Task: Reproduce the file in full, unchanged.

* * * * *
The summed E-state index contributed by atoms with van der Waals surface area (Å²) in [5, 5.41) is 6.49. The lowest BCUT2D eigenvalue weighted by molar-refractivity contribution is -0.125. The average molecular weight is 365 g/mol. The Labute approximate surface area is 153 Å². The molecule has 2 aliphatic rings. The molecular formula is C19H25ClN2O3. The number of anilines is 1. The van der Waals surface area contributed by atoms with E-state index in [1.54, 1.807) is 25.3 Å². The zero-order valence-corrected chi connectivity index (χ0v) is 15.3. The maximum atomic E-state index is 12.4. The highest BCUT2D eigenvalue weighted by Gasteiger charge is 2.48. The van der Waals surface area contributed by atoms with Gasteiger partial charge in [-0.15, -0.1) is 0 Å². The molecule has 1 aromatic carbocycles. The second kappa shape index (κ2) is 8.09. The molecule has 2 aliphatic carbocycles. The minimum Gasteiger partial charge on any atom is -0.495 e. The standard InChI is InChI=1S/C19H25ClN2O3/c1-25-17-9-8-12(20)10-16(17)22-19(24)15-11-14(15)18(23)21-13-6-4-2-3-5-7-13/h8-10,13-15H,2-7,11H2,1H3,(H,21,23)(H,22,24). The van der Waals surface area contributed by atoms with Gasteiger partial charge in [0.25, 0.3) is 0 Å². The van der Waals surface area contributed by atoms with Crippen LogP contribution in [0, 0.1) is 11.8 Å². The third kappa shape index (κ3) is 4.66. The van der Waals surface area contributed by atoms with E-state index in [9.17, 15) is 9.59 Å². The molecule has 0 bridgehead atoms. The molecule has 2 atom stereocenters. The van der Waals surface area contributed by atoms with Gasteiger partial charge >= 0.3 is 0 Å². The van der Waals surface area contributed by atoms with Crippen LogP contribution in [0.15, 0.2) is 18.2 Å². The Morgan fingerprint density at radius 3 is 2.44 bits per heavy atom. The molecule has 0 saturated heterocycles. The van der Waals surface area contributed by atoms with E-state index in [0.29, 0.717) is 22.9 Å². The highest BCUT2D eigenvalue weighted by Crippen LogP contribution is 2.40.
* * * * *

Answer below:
The summed E-state index contributed by atoms with van der Waals surface area (Å²) in [5, 5.41) is 6.49. The lowest BCUT2D eigenvalue weighted by molar-refractivity contribution is -0.125. The average molecular weight is 365 g/mol. The Labute approximate surface area is 153 Å². The molecule has 2 aliphatic rings. The molecular formula is C19H25ClN2O3. The number of anilines is 1. The van der Waals surface area contributed by atoms with E-state index in [1.54, 1.807) is 25.3 Å². The zero-order valence-corrected chi connectivity index (χ0v) is 15.3. The maximum atomic E-state index is 12.4. The highest BCUT2D eigenvalue weighted by Gasteiger charge is 2.48. The van der Waals surface area contributed by atoms with Gasteiger partial charge in [-0.15, -0.1) is 0 Å². The molecule has 1 aromatic carbocycles. The second kappa shape index (κ2) is 8.09. The molecule has 2 aliphatic carbocycles. The minimum Gasteiger partial charge on any atom is -0.495 e. The standard InChI is InChI=1S/C19H25ClN2O3/c1-25-17-9-8-12(20)10-16(17)22-19(24)15-11-14(15)18(23)21-13-6-4-2-3-5-7-13/h8-10,13-15H,2-7,11H2,1H3,(H,21,23)(H,22,24). The van der Waals surface area contributed by atoms with Gasteiger partial charge in [0.25, 0.3) is 0 Å². The van der Waals surface area contributed by atoms with Crippen LogP contribution in [0, 0.1) is 11.8 Å². The third kappa shape index (κ3) is 4.66. The van der Waals surface area contributed by atoms with E-state index in [9.17, 15) is 9.59 Å². The molecule has 0 bridgehead atoms. The molecule has 2 atom stereocenters. The van der Waals surface area contributed by atoms with Gasteiger partial charge >= 0.3 is 0 Å². The van der Waals surface area contributed by atoms with Crippen LogP contribution in [0.15, 0.2) is 18.2 Å². The Morgan fingerprint density at radius 3 is 2.44 bits per heavy atom. The molecule has 0 saturated heterocycles. The van der Waals surface area contributed by atoms with E-state index in [0.29, 0.717) is 22.9 Å². The highest BCUT2D eigenvalue weighted by Crippen LogP contribution is 2.40.